By mid-July, the virus’s spread in the U.S. was pretty well known by both the public and by health authorities. The CDC had created an Influenza Surveillance Unit in response, and were receiving weekly health reports from counties across the country. It also conducted a weekly national health phone survey of 2,000 persons in 700 households. Cases of people who’d spent at least a day in bed with an upper respiratory infection were flagged and sent to the CDC. Both methods documented that a pandemic was indeed underway.
Dozens of kids from California fell ill on a train to the Boy Scouts Jamboree, but weren’t turned back. Multiple clusters of cases would eventually be traced to the event.
And yet in mid July, nearly a thousand kids from California packed onto a weeklong cross-country train to Valley Forge, Pennsylvania. They were headed to the fourth annual Boy Scouts Jamboree, where 52,580 kids from 43 countries were going to bunk for a week in hundreds of tents sprawled across the Revolutionary War battlefield. Vice President Richard Nixon would greet them when they arrived, and musician Jimmy Dean—better known today for his breakfast sausages—would entertain them with his band, the Harmonica Rascals.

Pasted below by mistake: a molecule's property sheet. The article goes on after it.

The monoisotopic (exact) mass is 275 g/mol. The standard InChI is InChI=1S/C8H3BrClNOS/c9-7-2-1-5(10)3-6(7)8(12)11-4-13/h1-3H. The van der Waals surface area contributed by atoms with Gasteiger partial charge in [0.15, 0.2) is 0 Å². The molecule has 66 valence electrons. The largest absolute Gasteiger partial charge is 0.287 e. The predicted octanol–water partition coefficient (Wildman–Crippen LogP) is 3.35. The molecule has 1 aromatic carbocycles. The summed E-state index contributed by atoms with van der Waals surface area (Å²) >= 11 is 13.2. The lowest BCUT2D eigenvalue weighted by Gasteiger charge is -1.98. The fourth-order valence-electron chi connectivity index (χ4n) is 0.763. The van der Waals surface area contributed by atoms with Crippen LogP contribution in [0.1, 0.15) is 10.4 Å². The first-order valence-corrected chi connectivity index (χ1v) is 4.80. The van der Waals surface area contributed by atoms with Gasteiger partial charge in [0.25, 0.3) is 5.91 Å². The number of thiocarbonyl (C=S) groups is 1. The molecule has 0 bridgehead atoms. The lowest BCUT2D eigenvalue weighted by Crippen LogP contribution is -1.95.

On the train, dozens of scouts came down with body aches, sore throats, fevers, and fatigue. Troop leaders alerted the event organizers. But instead of turning the kids back, the organizers decided to let them stay, segregating the boys in an isolated area of the park. The CDC and Pennsylvania public health officials also set up an infirmary tent for suspected flu cases.